2 Answers | Add Yours
He's an old man who is accompanied by an equally old dog. He loves his dog, but has a hesitant manner. Ever since his hand was crippled, he thinks of himself as less than fully a man, and thinks the other men do too. He pokes at them verbally a bit, trying to get them to tear down Curley and his wife. He moves slowly, and is easy browbeaten.
George and Lennie meet several ranch hands at the bunkhouse. They meet Candy, an old man with a disabled hand and an old dog, and Crooks, a black man. All of the farm hands are representative of the migrant workers going from ranch to ranch to earn a living during the Great Depression. They are lonely men without family or purpose. They are escaping their previous lives and are just trying to survive the difficult times. All of the men working on the ranch find George and Lennie’s relationship a little suspicious, as usually these men are loners wandering from job to job. They question George about Lennie’s “problems” and if George takes his pay. Curley even accuses George of having a sexual relationship with Lennie. Slim sees their relationship as two men just looking out for each other in the harsh world in which they live.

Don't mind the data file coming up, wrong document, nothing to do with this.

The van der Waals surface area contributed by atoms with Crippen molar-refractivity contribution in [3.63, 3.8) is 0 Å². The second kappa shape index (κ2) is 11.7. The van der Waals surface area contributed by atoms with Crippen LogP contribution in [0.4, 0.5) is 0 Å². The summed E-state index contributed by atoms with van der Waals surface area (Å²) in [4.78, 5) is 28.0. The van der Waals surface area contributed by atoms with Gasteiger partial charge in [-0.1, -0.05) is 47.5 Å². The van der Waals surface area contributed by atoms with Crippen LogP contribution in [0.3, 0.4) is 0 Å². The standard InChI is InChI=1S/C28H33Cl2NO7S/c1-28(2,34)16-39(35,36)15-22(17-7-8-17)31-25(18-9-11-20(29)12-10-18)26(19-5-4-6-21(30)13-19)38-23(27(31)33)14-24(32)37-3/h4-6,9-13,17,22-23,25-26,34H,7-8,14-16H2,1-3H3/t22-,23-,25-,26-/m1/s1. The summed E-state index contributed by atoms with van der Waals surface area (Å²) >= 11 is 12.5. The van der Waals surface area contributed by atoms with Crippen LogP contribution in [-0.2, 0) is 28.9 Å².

All of the men George and Lennie meet at the ranch give us insight into the life of the migrant “hobo” searching and seeking a place to survive during the Depression.
We’ve answered 319,380 questions. We can answer yours, too.Ask a question